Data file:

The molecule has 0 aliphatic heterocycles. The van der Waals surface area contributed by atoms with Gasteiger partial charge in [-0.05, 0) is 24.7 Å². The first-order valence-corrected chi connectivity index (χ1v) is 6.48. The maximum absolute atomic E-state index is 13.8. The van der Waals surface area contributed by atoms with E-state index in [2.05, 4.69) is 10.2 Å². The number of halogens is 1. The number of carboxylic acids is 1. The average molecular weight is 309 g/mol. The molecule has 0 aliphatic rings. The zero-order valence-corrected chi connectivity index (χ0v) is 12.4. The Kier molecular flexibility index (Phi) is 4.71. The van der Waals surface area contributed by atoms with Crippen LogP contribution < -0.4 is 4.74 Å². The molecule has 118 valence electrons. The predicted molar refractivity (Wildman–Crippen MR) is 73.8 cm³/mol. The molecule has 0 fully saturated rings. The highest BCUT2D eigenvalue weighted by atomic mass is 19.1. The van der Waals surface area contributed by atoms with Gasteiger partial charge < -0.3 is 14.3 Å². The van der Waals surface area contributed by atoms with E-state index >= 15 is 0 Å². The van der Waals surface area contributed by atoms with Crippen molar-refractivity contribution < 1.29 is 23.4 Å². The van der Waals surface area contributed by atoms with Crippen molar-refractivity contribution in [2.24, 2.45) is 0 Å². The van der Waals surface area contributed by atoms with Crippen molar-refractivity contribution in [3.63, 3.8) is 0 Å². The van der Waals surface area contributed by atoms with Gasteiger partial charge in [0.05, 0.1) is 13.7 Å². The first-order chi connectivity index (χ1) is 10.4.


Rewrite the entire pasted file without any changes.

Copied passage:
The molecule has 0 aliphatic heterocycles. The van der Waals surface area contributed by atoms with Gasteiger partial charge in [-0.05, 0) is 24.7 Å². The first-order valence-corrected chi connectivity index (χ1v) is 6.48. The maximum absolute atomic E-state index is 13.8. The van der Waals surface area contributed by atoms with E-state index in [2.05, 4.69) is 10.2 Å². The number of halogens is 1. The number of carboxylic acids is 1. The average molecular weight is 309 g/mol. The molecule has 0 aliphatic rings. The zero-order valence-corrected chi connectivity index (χ0v) is 12.4. The Kier molecular flexibility index (Phi) is 4.71. The van der Waals surface area contributed by atoms with Crippen LogP contribution < -0.4 is 4.74 Å². The molecule has 118 valence electrons. The predicted molar refractivity (Wildman–Crippen MR) is 73.8 cm³/mol. The molecule has 0 fully saturated rings. The highest BCUT2D eigenvalue weighted by atomic mass is 19.1. The van der Waals surface area contributed by atoms with Gasteiger partial charge < -0.3 is 14.3 Å². The van der Waals surface area contributed by atoms with E-state index >= 15 is 0 Å². The van der Waals surface area contributed by atoms with Crippen molar-refractivity contribution < 1.29 is 23.4 Å². The van der Waals surface area contributed by atoms with Crippen molar-refractivity contribution in [2.24, 2.45) is 0 Å². The van der Waals surface area contributed by atoms with Crippen molar-refractivity contribution in [3.63, 3.8) is 0 Å². The van der Waals surface area contributed by atoms with Gasteiger partial charge in [0.05, 0.1) is 13.7 Å². The first-order chi connectivity index (χ1) is 10.4.